The BankNote Building
Taconic Investment Partners, the company behind the renovation of Google’s home at 111 Eighth Avenue, has undertaken a $25 million renovation of the BankNote building at 890 Garrison Avenue in the South Bronx. JRT Realty is marketing a newly redesigned 10,710-square-foot space on the fifth floor (a.k.a. the Lafayette Wing ) of the 400,000-square-foot building, and brokers Ellen Israel and Greg Smith told Commercial Observer that the setup of this full-floor private space within the landmarked gem will be particularly alluring to tech and creative tenants. “This is a jewel-like, really breathtaking building,” Ms. Israel said. “The space looks as if it were a Chelsea office space,” Mr. Smith added, “though you have your own identity in an industrial building.” The leasing duo from JRT discussed the plan:
A total of 24 oversize and arched bay windows line the space on three sides, with views of the Manhattan skyline to the southwest. “It’s an incredibly bright space, and you have a wonderful view,” Ms. Israel said, noting that across the street lies the Corpus Christi Monastery, which boasts lush trees and an ornate church building.
A rehashed grand entryway and staircase will greet employees as they exit the elevators. “It’s reminiscent of a grand staircase in a public governmental building,” Mr. Smith said, “like a staircase in the capital building.” The early 20th-century amber brickwork has been restored. “They tried to keep its historical look,” Ms. Israel said, noting that each step required the Landmarks Preservation Commission’s approval.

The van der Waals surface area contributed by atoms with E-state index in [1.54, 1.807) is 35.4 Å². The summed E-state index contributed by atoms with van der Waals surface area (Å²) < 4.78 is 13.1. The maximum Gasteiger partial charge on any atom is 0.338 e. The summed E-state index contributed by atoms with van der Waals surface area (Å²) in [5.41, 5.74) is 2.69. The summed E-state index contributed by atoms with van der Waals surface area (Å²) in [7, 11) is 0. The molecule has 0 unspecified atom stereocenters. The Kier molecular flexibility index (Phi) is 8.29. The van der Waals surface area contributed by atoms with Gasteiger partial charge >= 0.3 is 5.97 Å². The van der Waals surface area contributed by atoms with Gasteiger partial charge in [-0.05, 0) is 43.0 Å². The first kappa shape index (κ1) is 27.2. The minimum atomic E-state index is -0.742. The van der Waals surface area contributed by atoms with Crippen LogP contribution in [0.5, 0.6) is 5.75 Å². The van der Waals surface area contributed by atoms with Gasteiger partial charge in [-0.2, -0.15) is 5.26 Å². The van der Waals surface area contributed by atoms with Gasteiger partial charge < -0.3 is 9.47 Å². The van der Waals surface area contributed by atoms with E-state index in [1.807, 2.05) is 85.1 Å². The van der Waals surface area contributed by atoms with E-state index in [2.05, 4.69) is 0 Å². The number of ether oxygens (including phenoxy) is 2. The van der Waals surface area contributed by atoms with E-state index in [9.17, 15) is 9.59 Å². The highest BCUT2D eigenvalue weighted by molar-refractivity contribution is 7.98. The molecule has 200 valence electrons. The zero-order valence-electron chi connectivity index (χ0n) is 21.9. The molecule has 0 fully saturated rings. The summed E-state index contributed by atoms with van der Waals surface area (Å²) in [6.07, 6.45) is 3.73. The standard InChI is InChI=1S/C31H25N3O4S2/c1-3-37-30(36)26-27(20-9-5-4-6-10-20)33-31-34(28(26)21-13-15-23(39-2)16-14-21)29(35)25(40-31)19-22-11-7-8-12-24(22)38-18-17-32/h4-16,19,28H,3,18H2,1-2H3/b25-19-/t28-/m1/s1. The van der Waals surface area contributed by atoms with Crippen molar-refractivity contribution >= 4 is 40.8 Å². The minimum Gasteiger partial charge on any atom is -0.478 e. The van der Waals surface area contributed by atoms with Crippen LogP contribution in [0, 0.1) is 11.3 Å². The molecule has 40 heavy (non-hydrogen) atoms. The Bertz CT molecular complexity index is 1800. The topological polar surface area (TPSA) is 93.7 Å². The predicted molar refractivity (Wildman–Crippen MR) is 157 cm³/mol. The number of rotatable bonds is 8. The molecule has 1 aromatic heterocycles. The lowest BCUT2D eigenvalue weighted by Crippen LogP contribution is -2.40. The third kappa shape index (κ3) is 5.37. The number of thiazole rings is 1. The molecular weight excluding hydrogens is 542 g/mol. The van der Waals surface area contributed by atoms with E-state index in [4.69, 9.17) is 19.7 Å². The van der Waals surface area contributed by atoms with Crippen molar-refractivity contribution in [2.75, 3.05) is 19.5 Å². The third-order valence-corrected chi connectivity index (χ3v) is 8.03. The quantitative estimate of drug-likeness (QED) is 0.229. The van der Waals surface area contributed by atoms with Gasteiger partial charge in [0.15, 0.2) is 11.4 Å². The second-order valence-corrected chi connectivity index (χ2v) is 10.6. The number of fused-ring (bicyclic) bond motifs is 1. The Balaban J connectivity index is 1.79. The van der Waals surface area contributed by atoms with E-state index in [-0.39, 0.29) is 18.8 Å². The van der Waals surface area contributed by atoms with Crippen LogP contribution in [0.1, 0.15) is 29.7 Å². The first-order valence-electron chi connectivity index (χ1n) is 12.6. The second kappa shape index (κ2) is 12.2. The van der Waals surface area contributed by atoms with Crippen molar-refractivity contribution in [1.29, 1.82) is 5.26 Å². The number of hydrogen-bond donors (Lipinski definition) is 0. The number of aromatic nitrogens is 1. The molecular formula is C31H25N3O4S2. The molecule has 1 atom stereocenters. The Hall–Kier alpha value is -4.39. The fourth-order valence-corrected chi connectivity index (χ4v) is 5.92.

The $25 million renovation was a “full soup-to-nuts renovation,” Mr. Smith said. It features brand new elevators, electrical and cooling systems, entrances, restrooms, cooling towers and a revamped lobby and parking lot.
The building features three separate entrances. While the interior can be tailored to meet the needs of an array of tenants across artistic, nonprofit, governmental and other office needs, the exterior remains that of a beautiful industrial building. A big smokestack outside has been repainted red, while fire escapes were painted yellow. “It’s meant to be an artistic, whimsical approach,” Mr. Smith said.
Along with a concrete floor and the huge windows lining the space, 12-foot ceilings are ideal for tech and creative tenants looking to avoid rents reaching exorbitant levels in Midtown South and elsewhere in Manhattan. “The floors have a high floor-load capacity, and the building is fully wired and ready for tech- and media-type tenants,” Mr. Smith said.